You also have a weapon that is specific to each, and then you can also equip two Sparks. This allows for the characters to have an active bonus and a passive bonus.
For example, a Fire Spark adds fire attack to your blaster while also protecting you from fire, so if you start to use two Sparks and being to mix and match. This becomes a huge layer of progression. You can level up the heroes and Sparks which is new and adds more RPG elements to the game. In the Skill Tree, you also have a specific progression for the Sparks, so there’s even more content and freedom for players.
While these new elements are all pretty excited, it is further topped by the game’s musical pedigree. The team managed to get three of the most well-known composers in the gaming industry to work on Mario + Rabbids Sparks of Hope: Grant Kirkhope, the ex-Rare composer that produced the soundtracks for Goldeneye 007 and Banjo-Kazooie, Gareth Coker who composed for the Ori Games, and Yoko Shimomura who composed for the Kingdom Hearts series and the Mario & Luigi RPG series.
We asked Xavier why they deiced to bring these three on board and what it was like the work with them.
Xavier: With Grant Kirkhope we had many ideas for Sparks of Hope, but as with everything we do for Mario + Rabbids we wanted it to be a surprise. From this, we wondered what would it be like to have a child-like dream and mix and match elements within the artistic direction. So that’s how we came up with contacting new composers. Yoko Shimomura is someone whose music we loved and we wondered what would be the impact of her work alongside Grant Kirkhope and Gareth Coker as well.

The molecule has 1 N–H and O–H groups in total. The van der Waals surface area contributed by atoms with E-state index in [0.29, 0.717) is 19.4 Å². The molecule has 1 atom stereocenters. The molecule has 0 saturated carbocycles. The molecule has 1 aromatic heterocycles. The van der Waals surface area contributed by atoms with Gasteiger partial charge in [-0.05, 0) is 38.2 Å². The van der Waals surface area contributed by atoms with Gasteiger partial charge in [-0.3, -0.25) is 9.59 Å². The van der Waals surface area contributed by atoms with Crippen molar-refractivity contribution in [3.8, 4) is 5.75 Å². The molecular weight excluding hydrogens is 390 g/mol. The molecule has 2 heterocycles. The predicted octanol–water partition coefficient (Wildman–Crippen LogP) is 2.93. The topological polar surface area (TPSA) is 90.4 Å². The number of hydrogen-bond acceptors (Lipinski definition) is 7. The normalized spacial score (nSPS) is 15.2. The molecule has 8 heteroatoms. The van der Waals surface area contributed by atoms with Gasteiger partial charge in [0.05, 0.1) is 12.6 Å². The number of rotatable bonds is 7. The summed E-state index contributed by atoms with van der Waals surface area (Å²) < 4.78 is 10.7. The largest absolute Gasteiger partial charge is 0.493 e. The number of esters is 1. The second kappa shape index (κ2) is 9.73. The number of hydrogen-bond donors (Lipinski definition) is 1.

So it’s very close to the DNA of what we’re doing with Mario + Rabbids in general and of course, they’re not exactly working in their usual style. We had a lot of discussion about the art direction of the project with the space theme and they came up with something incredible. I really can’t wait for everybody to hear these tracks.
Xavier was right when he said that the original Mario + Rabbids was a surprise and a good one at that. I’d never thought I’d see Mario cover over with an IP as zany as the Rabbids, yet here we are waiting in anticipation for its sequel which seems to be even more experimental.
Nintendo has been opening up and allowing more developers to work on their IPs since the advent of the Switch era. We’ve seen this with Wayforwards Advance Wars Remake and the Zelda crossover with Crypt of The Necerodancer Cadence of Hyrule.
While they weren’t the first, Ubisoft’s work on Mario + Rabbids did act as one of the forerunners for these kinds of unorthodox crossover partnerships and I look forward to where the sequel and any other potential projects take players in the near future.
Mario + Rabbids Sparks of Hope was recently announced to be coming out for the Nintendo Switch on October 21st, 2022. For more information on the game check out our Preview detailing its’ gameplay and new features.